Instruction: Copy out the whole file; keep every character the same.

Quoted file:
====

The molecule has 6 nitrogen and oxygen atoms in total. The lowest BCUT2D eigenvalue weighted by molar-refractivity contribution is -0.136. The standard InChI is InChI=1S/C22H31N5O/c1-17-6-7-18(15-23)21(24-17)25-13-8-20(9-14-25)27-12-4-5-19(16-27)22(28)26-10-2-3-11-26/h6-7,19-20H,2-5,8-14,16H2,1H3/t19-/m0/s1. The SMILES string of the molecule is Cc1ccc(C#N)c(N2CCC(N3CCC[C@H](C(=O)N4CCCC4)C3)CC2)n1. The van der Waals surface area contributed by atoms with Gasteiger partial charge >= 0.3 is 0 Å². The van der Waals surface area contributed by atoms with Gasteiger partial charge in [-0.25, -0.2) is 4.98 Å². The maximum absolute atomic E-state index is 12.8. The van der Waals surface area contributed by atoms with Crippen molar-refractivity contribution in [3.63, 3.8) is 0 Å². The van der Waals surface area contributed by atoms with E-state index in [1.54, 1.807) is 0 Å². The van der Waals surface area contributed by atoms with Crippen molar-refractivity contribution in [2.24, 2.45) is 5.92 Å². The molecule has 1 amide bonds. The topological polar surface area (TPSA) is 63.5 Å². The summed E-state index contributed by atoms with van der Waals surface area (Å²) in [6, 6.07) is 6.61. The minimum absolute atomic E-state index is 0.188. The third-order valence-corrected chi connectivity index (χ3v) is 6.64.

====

The molecule has 6 nitrogen and oxygen atoms in total. The lowest BCUT2D eigenvalue weighted by molar-refractivity contribution is -0.136. The standard InChI is InChI=1S/C22H31N5O/c1-17-6-7-18(15-23)21(24-17)25-13-8-20(9-14-25)27-12-4-5-19(16-27)22(28)26-10-2-3-11-26/h6-7,19-20H,2-5,8-14,16H2,1H3/t19-/m0/s1. The SMILES string of the molecule is Cc1ccc(C#N)c(N2CCC(N3CCC[C@H](C(=O)N4CCCC4)C3)CC2)n1. The van der Waals surface area contributed by atoms with Gasteiger partial charge >= 0.3 is 0 Å². The van der Waals surface area contributed by atoms with Gasteiger partial charge in [-0.25, -0.2) is 4.98 Å². The maximum absolute atomic E-state index is 12.8. The van der Waals surface area contributed by atoms with Crippen molar-refractivity contribution in [3.63, 3.8) is 0 Å². The van der Waals surface area contributed by atoms with E-state index in [1.54, 1.807) is 0 Å². The van der Waals surface area contributed by atoms with Crippen molar-refractivity contribution in [2.24, 2.45) is 5.92 Å². The molecule has 1 amide bonds. The topological polar surface area (TPSA) is 63.5 Å². The summed E-state index contributed by atoms with van der Waals surface area (Å²) in [6, 6.07) is 6.61. The minimum absolute atomic E-state index is 0.188. The third-order valence-corrected chi connectivity index (χ3v) is 6.64.